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Probing Protein Interactions

The challenge of proteomics is personified in the Greek god, Proteus. The keeper of all knowledge, past, present and future, Proteus would not give up any information easily; even while held down, he would struggle and assume different forms before giving anything up. Remarkably, proteomics, and proteins for that matter, were not named after Proteus, but the imagery could not be more fitting. It's still anyone's guess what the final gene count will be in the human genome, let alone the total nu

Laura Defrancesco
The challenge of proteomics is personified in the Greek god, Proteus. The keeper of all knowledge, past, present and future, Proteus would not give up any information easily; even while held down, he would struggle and assume different forms before giving anything up. Remarkably, proteomics, and proteins for that matter, were not named after Proteus, but the imagery could not be more fitting.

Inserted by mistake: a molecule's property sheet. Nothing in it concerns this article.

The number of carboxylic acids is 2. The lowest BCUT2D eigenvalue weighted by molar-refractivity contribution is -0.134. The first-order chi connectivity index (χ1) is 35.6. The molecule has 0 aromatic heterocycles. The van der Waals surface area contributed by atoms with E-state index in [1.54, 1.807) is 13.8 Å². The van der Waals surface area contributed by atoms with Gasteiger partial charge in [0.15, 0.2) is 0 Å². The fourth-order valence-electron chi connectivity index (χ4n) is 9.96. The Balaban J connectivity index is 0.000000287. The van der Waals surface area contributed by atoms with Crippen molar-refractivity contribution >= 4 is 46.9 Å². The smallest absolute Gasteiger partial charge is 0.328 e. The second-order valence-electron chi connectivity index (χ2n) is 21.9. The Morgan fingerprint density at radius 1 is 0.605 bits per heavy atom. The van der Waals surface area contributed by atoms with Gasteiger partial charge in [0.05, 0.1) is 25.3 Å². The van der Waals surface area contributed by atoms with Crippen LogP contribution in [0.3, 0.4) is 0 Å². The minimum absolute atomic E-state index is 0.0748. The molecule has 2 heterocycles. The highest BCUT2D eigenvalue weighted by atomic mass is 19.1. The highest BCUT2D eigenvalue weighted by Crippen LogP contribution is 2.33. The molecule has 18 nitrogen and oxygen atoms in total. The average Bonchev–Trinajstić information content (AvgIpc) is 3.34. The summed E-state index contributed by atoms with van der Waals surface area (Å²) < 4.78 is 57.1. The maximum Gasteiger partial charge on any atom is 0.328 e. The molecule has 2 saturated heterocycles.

It's still anyone's guess what the final gene count will be in the human genome, let alone the total number of proteins. But one thing is for sure: The proteome is astoundingly more complex than the genome. And it is not just the numbers, though they are staggering: 30,000 genes could well translate into one million proteins.

Where genes are easily manipulated and synthesized, allowing scientists to anticipate how they will behave chemically, researchers have no such luck with the proteome: The proteome's truly exasperating feature is...

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